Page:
He continued: “If in the past the composition of a UK ambassador in Israel’s job was 80% Arab-Israel conflict-related and 20% bilateral ties, these proportions have now flipped. Today the focus is predominantly on building stronger, mutually beneficial Israel-UK cooperation – which, according to London’s most recent figures, has seen trade reach £7.3bn, up 29.9% from 12 months ago.”

Faced with the charge that he had pursued trade deals above Middle East peace, Cleverly has said he has repeatedly expressed concern on behalf of the government, in public and private, about the expansion of Israeli settlements.

But challenged in June by the foreign affairs committee member Neil Coyle about whether this concern was pro-forma, asking “what actions you are taking against those who are pursuing the expansion and annexation of settlements”, Cleverly replied: “You say that we are seeing no action, but I have made the point that on a number of occasions there have been well-advanced talks through diplomacy.”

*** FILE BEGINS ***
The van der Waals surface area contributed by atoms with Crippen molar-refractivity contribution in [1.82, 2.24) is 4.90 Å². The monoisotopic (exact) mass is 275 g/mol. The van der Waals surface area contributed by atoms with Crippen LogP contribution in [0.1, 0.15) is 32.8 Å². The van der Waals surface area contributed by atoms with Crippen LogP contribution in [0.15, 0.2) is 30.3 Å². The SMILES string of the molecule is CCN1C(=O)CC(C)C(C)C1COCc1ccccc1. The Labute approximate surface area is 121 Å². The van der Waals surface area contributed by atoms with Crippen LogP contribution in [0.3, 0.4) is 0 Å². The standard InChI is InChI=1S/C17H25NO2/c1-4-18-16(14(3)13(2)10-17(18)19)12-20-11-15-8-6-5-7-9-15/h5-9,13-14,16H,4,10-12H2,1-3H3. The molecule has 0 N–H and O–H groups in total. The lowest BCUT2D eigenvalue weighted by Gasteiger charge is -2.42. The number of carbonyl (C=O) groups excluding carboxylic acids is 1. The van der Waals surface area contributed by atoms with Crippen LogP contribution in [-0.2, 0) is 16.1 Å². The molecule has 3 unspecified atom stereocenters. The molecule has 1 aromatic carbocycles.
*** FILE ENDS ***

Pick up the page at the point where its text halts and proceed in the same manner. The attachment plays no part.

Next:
Cleverly continued: “Through diplomacy, we have prevented those expansions from happening … we do not get our way in every instance, but that is how diplomacy works”.

UN evidence hardly supports Cleverly’s claim the UK has prevented expansions from happening. The UN estimates that 670,000 Israeli citizens live in 130 illegal settlements in the West Bank and East Jerusalem, and this year had already set an all-time record for settlement construction in the West Bank. Since January, Israel has advanced 12,855 settler housing units across the West Bank, according to the NGO Peace Now – the highest number the group has recorded since it started tracking such activity in 2012.

Arguably, the only practical step the Sunak government has taken is to propose a law to prevent UK public bodies from divesting in Israel. The Economic Activity of Public Bodies (Overseas Matter) bill last week had its report stage, when former Conservative ministers such as George Eustice expressed misgivings at its foreign policy implications.